It might be challenging to know what to look for when contracting animated material if you haven’t worked on animation yourself, but as the demand for content rises, it’s probable that marketers will find they have little choice but to consider including animation in their content arsenal.
Understanding the differences between animators who work in two and three dimensions is crucial. Style and scope should be taken into account before anything else for more specialized demands; an animator with ten years of experience using the wrong approach would produce work that is less effective than a recent graduate with the right set of skills. In that sense, it is a peculiar discipline.
Here are three types of animation and guidelines for evaluating each from an animator’s reel in more detail.
The motion must, above all things, be aesthetically pleasing. Shapes that transition quickly and smoothly from one position to another. In order to stimulate direct communication of function and form to the viewer as rapidly as possible, objects and characters should be well-drawn, and, specific to motion graphics, unambiguous and simple. Information appears when it is required by the conversation, narration, or subtitles in terms of animation direction.
The hand-drawn animation is the most expensive of the three styles discussed in this article since it places the most weight on artistic ability. Motion, especially in animals or people, should be smooth and natural if it is not striving for abstracted images or a choppy, low-frame-rate (less than one image per every third frame at 25 frames per second). Beware of characters that are warping or bending at strange angles to simulate movement; these are so-called “bones,” artificial joints created by software that the artist has inserted into drawings but which were not intended to move or deform. They are unsettling to look at because they are a kind of cheat code. This avoids the requirement for character rigging, which we see next in the animation of a 2D digital puppet but is arguably unacceptable in a frame-by-frame animation.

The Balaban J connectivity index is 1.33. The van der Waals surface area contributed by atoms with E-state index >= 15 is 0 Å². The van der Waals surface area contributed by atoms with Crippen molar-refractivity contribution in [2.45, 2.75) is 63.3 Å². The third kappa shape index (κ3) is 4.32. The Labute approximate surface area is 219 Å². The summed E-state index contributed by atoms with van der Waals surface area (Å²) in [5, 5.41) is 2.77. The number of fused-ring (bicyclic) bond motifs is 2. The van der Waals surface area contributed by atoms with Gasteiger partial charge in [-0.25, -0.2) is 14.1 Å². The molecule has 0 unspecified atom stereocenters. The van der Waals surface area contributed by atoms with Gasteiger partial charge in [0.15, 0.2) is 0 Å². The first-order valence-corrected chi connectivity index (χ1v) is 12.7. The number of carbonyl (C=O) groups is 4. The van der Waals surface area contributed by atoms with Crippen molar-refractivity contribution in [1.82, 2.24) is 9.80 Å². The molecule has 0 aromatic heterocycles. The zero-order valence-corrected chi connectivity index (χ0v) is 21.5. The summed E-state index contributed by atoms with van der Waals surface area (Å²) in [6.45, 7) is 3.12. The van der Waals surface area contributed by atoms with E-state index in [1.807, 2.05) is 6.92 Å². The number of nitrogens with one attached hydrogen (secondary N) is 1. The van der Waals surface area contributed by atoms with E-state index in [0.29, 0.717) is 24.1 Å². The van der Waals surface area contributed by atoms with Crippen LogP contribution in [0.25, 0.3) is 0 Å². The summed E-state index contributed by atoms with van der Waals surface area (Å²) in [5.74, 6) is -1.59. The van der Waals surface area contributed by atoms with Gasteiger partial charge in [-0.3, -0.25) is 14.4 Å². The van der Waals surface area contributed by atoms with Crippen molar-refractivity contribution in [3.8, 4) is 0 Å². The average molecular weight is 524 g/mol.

Don’t be fooled by the name; this puppet is actually a digital structure that supports a hand-drawn character that was rigged over the course of several days to behave realistically when animated. Look for stationary figures or animal pieces that don’t change stylistically while other elements move, flail, or deform to determine whether animation is puppeteered or boned. These puppet joints are made to make it easy for an animator to change the character’s poses quickly, greatly expediting the process.